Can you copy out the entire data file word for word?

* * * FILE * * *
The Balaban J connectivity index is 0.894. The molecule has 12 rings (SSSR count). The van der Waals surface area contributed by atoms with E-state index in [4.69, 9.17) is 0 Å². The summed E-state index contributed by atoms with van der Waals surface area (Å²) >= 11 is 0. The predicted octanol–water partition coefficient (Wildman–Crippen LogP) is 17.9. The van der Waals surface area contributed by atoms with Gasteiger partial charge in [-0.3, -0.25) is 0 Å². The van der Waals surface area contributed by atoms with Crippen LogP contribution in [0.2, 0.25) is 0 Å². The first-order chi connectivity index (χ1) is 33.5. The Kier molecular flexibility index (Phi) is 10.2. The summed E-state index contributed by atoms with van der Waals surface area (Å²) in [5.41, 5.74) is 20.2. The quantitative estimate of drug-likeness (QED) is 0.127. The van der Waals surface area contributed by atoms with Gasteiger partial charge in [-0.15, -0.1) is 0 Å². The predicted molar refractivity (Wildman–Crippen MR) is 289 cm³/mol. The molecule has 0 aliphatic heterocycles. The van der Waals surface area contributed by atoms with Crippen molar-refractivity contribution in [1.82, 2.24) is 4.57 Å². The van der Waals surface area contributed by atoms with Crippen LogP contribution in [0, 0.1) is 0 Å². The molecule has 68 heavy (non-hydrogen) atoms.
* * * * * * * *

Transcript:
The Balaban J connectivity index is 0.894. The molecule has 12 rings (SSSR count). The van der Waals surface area contributed by atoms with E-state index in [4.69, 9.17) is 0 Å². The summed E-state index contributed by atoms with van der Waals surface area (Å²) >= 11 is 0. The predicted octanol–water partition coefficient (Wildman–Crippen LogP) is 17.9. The van der Waals surface area contributed by atoms with Gasteiger partial charge in [-0.3, -0.25) is 0 Å². The van der Waals surface area contributed by atoms with Crippen LogP contribution in [0.2, 0.25) is 0 Å². The first-order chi connectivity index (χ1) is 33.5. The Kier molecular flexibility index (Phi) is 10.2. The summed E-state index contributed by atoms with van der Waals surface area (Å²) in [5.41, 5.74) is 20.2. The quantitative estimate of drug-likeness (QED) is 0.127. The van der Waals surface area contributed by atoms with Gasteiger partial charge in [-0.15, -0.1) is 0 Å². The predicted molar refractivity (Wildman–Crippen MR) is 289 cm³/mol. The molecule has 0 aliphatic heterocycles. The van der Waals surface area contributed by atoms with Crippen molar-refractivity contribution in [1.82, 2.24) is 4.57 Å². The van der Waals surface area contributed by atoms with Crippen LogP contribution in [0, 0.1) is 0 Å². The molecule has 68 heavy (non-hydrogen) atoms.